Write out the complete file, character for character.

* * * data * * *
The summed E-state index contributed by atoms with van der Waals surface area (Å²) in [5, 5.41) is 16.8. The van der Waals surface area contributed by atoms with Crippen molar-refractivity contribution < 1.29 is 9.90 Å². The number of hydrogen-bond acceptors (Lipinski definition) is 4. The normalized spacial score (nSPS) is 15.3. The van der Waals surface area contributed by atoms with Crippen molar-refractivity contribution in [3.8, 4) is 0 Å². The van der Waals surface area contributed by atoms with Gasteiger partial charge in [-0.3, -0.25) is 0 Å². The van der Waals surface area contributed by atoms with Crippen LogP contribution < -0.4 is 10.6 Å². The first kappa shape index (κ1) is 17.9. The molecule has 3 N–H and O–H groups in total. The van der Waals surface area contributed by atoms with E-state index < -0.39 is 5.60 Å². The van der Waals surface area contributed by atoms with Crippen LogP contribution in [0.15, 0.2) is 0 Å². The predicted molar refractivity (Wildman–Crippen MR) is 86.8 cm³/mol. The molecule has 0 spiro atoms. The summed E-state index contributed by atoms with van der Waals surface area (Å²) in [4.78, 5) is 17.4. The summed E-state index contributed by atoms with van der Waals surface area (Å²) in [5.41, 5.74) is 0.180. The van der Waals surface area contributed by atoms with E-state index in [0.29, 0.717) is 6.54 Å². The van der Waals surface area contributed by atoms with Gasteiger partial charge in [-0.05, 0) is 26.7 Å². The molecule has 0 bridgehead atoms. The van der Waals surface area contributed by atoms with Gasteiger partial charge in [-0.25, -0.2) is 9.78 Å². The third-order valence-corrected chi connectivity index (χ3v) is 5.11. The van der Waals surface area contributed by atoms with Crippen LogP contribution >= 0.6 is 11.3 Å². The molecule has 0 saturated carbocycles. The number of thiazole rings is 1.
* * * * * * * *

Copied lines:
The summed E-state index contributed by atoms with van der Waals surface area (Å²) in [5, 5.41) is 16.8. The van der Waals surface area contributed by atoms with Crippen molar-refractivity contribution < 1.29 is 9.90 Å². The number of hydrogen-bond acceptors (Lipinski definition) is 4. The normalized spacial score (nSPS) is 15.3. The van der Waals surface area contributed by atoms with Crippen molar-refractivity contribution in [3.8, 4) is 0 Å². The van der Waals surface area contributed by atoms with Gasteiger partial charge in [-0.3, -0.25) is 0 Å². The van der Waals surface area contributed by atoms with Crippen LogP contribution < -0.4 is 10.6 Å². The first kappa shape index (κ1) is 17.9. The molecule has 3 N–H and O–H groups in total. The van der Waals surface area contributed by atoms with E-state index < -0.39 is 5.60 Å². The van der Waals surface area contributed by atoms with Crippen LogP contribution in [0.15, 0.2) is 0 Å². The predicted molar refractivity (Wildman–Crippen MR) is 86.8 cm³/mol. The molecule has 0 spiro atoms. The summed E-state index contributed by atoms with van der Waals surface area (Å²) in [4.78, 5) is 17.4. The summed E-state index contributed by atoms with van der Waals surface area (Å²) in [5.41, 5.74) is 0.180. The van der Waals surface area contributed by atoms with E-state index in [0.29, 0.717) is 6.54 Å². The van der Waals surface area contributed by atoms with Gasteiger partial charge in [-0.05, 0) is 26.7 Å². The molecule has 0 bridgehead atoms. The van der Waals surface area contributed by atoms with Gasteiger partial charge in [-0.25, -0.2) is 9.78 Å². The third-order valence-corrected chi connectivity index (χ3v) is 5.11. The van der Waals surface area contributed by atoms with Crippen LogP contribution >= 0.6 is 11.3 Å². The molecule has 0 saturated carbocycles. The number of thiazole rings is 1.